Forthcoming Research Seminars and Lectures
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15th February 2018: Royal Institute of Philosophy Lecture: Professor David Cockburn (Wales) - Fatalism; thoughts about tomorrow’s sea battle
(14 September 2017)
As part of the North-East centre of the Royal Institute of Philosophy, the Department hosts regular Institute lectures.
This lecture will be held in the Birley Room, Hatfield College, Durham. Refreshments will be available from 5pm with the Lecture commencing at 5:30pm
Title: Fatalism; thoughts about tomorrow’s sea battle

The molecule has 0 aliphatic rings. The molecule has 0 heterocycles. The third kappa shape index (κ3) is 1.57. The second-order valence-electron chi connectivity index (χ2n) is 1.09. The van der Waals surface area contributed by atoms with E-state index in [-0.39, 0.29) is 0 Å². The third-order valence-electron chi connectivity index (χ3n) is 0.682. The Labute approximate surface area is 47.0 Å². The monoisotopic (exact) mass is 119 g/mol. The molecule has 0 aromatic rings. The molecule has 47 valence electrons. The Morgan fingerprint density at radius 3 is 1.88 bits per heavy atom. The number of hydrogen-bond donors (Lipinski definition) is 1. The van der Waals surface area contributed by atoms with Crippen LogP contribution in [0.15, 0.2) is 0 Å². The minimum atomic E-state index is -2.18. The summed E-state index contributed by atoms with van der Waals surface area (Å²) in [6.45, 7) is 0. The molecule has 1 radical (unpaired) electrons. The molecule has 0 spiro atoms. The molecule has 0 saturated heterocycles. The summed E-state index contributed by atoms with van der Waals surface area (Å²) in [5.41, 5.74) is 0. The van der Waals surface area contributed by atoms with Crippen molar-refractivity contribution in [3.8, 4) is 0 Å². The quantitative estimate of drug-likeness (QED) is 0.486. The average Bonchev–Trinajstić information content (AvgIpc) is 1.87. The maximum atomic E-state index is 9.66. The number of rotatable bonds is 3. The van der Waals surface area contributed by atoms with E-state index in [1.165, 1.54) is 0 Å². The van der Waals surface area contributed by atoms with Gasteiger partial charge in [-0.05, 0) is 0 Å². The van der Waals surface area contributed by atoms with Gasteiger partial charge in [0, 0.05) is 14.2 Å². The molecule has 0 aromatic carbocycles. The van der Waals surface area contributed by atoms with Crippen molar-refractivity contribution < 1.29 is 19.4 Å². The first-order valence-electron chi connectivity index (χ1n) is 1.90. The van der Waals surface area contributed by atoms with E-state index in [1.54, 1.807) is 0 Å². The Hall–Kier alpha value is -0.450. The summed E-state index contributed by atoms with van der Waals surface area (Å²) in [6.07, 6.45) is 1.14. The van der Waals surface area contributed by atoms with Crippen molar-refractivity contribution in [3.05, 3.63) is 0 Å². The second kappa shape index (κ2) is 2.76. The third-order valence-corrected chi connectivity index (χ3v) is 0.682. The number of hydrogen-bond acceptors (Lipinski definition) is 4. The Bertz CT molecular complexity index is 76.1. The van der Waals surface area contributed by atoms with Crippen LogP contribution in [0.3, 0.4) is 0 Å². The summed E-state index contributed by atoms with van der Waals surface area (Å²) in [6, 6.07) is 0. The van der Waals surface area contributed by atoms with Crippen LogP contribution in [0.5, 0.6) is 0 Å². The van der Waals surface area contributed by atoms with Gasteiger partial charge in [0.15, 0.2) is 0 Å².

In recent discussions, ‘fatalism’ has been understood as the thesis that it is a logical or conceptual truth that no one is able to act other than she in fact does. But there is another view, which may have more right to the label, and that merits discussion: the view that nothing that we do will make any difference to how things turn out. It is this view that is central to Aristotle’s discussion of tomorrow’s sea battle, and, while it may face decisive objections, there are things to be learned from it. I will argue that philosophical ‘fatalism’ in both its forms characteristically rests on a picture of our situation that has deep roots in contemporary philosophy: a picture in which thought aimed at determining how things are has primacy over deliberation about what I should do; and, following from this, one in which our idea of ourselves as agents in the world stands in need of a metaphysical grounding. These roots are expressed in the place that the notion of a ‘proposition’ (or of a ‘thought’) has in much current philosophical thinking. It is a striking fact that the great majority of recent responses to the standard fatalist reasoning move within this same basic framework of ideas.